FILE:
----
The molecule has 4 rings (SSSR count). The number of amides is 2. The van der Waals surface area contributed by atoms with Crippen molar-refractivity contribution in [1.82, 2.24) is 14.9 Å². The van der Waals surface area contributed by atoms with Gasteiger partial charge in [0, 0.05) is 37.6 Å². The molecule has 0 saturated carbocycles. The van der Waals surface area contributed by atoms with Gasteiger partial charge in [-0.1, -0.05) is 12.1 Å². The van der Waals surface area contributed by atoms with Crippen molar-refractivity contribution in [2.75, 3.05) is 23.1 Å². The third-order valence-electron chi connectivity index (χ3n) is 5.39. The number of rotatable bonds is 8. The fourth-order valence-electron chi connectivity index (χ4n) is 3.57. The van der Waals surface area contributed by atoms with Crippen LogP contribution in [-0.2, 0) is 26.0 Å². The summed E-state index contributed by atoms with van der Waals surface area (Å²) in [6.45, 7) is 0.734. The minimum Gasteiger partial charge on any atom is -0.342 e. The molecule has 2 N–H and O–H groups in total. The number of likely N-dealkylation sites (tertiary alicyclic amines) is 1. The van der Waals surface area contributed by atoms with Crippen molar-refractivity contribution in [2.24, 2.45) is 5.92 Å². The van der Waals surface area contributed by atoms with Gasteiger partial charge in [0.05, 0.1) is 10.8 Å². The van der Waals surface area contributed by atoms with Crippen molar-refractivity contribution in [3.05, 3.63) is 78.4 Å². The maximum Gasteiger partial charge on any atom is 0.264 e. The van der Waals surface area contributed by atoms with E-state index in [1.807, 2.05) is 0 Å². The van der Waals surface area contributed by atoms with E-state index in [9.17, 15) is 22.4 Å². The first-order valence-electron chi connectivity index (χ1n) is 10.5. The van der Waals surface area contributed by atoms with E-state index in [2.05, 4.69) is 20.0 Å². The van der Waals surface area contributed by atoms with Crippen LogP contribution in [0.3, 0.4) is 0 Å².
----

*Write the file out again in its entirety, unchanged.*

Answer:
The molecule has 4 rings (SSSR count). The number of amides is 2. The van der Waals surface area contributed by atoms with Crippen molar-refractivity contribution in [1.82, 2.24) is 14.9 Å². The van der Waals surface area contributed by atoms with Gasteiger partial charge in [0, 0.05) is 37.6 Å². The molecule has 0 saturated carbocycles. The van der Waals surface area contributed by atoms with Gasteiger partial charge in [-0.1, -0.05) is 12.1 Å². The van der Waals surface area contributed by atoms with Crippen molar-refractivity contribution in [2.75, 3.05) is 23.1 Å². The third-order valence-electron chi connectivity index (χ3n) is 5.39. The number of rotatable bonds is 8. The fourth-order valence-electron chi connectivity index (χ4n) is 3.57. The van der Waals surface area contributed by atoms with Crippen LogP contribution in [-0.2, 0) is 26.0 Å². The summed E-state index contributed by atoms with van der Waals surface area (Å²) in [6.45, 7) is 0.734. The minimum Gasteiger partial charge on any atom is -0.342 e. The molecule has 2 N–H and O–H groups in total. The number of likely N-dealkylation sites (tertiary alicyclic amines) is 1. The van der Waals surface area contributed by atoms with Crippen molar-refractivity contribution in [2.24, 2.45) is 5.92 Å². The van der Waals surface area contributed by atoms with Gasteiger partial charge in [0.05, 0.1) is 10.8 Å². The van der Waals surface area contributed by atoms with Crippen molar-refractivity contribution in [3.05, 3.63) is 78.4 Å². The maximum Gasteiger partial charge on any atom is 0.264 e. The van der Waals surface area contributed by atoms with E-state index in [1.807, 2.05) is 0 Å². The van der Waals surface area contributed by atoms with E-state index in [9.17, 15) is 22.4 Å². The first-order valence-electron chi connectivity index (χ1n) is 10.5. The van der Waals surface area contributed by atoms with E-state index in [2.05, 4.69) is 20.0 Å². The van der Waals surface area contributed by atoms with Crippen LogP contribution in [0.3, 0.4) is 0 Å².